In different situations, a person can call flexibly upon different parts of this competence to achieve effective communication with a particular interlocutor. For instance, partners may switch from one language or dialect to another, exploiting the ability of each to express themselves in one language and to understand the other; or a person may call upon the knowledge of a number of languages to make sense of a text, written or even spoken, in a previously ‘unknown’ language, recognising words from a common international store in a new guise. Those with some knowledge, even slight, may use it to help those with none to communicate by mediating between individuals with no common language. In the absence of a mediator, such individuals may nevertheless achieve some degree of communication by bringing the whole of their linguistic equipment into play, experimenting with alternative forms of expression in different languages or dialects, exploiting paralinguistics (mime, gesture, facial expression, etc.) and radically simplifying their use of language. From this perspective, the aim of language education is profoundly modified. It is no longer seen as simply to achieve ‘mastery’ of one or two, or even three languages, each taken in isolation, with the ‘ideal native speaker’ as the ultimate model. Instead, the aim is to develop a linguistic repertory, in which all linguistic abilities have a place. This implies, of course, that the languages offered in educational institutions should be diversified and students given the opportunity to develop a plurilingual competence. Furthermore, once it is recognised that language learning is a lifelong task, the development of a young person’s motivation, skill and confidence in facing new language experience out of school comes to be of central importance. The responsibilities of educational authorities, qualifying examining bodies and teachers cannot simply be confined to the attainment of a given level of proficiency in a particular language at a particular moment in time, important though that undoubtedly is. The full implications of such a paradigm shift have yet to be worked out and translated into action. The recent developments in the Council of Europe’s language programme have been designed to produce tools for use by all members of the language teaching profession in the promotion of plurilingualism. In particular, The European Language Portfolio (ELP) provides a format in which language learning and intercultural experiences of the most diverse kinds can be recorded and formally recognised. For this purpose, CEF not only provides a scaling of overall language proficiency in a given language, but also a breakdown of language use and language competences which will make it easier for practitioners to specify objectives and describe achievements of the most diverse kinds in accordance with the varying needs, characteristics and resources of learners.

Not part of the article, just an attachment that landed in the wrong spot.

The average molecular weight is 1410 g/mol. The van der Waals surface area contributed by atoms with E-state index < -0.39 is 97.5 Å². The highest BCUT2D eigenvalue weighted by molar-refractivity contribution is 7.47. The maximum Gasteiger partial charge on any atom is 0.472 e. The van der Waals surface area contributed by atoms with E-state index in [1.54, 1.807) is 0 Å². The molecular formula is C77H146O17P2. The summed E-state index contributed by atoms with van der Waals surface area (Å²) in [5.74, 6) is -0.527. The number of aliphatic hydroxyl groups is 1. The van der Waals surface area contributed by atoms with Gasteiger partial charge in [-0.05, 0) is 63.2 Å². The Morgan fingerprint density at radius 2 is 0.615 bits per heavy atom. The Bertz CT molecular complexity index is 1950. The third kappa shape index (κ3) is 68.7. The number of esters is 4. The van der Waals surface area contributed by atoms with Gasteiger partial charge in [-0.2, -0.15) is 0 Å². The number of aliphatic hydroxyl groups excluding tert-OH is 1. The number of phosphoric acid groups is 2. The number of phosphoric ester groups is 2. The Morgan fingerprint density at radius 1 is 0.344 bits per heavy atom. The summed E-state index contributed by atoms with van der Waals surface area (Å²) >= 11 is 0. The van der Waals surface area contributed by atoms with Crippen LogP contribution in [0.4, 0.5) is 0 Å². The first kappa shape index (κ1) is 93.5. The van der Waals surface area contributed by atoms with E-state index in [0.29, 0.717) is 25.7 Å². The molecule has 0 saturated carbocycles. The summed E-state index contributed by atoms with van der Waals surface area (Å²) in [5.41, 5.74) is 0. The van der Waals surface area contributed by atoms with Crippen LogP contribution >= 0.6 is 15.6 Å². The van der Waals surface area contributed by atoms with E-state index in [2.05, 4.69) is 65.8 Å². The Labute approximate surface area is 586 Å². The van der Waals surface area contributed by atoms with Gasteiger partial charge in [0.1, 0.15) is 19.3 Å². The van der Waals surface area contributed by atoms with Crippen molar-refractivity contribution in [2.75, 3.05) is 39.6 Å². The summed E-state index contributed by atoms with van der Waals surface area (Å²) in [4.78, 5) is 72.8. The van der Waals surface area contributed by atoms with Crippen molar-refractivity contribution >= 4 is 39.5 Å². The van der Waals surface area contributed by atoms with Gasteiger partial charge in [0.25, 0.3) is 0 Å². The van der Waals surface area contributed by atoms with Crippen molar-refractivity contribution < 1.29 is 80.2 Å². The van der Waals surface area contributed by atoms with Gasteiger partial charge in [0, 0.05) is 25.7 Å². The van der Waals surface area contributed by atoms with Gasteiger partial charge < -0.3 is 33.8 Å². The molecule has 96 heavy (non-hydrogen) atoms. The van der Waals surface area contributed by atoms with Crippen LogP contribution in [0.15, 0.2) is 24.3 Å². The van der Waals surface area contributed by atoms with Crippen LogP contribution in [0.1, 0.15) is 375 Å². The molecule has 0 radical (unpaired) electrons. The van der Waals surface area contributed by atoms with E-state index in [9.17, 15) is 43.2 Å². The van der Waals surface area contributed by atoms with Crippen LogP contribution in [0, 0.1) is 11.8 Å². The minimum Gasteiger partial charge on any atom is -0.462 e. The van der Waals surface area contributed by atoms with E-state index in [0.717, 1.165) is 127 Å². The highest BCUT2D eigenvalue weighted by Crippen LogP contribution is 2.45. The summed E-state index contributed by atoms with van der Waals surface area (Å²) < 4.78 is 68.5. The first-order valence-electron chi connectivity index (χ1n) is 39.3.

B. What Criteria Must CEF Meet?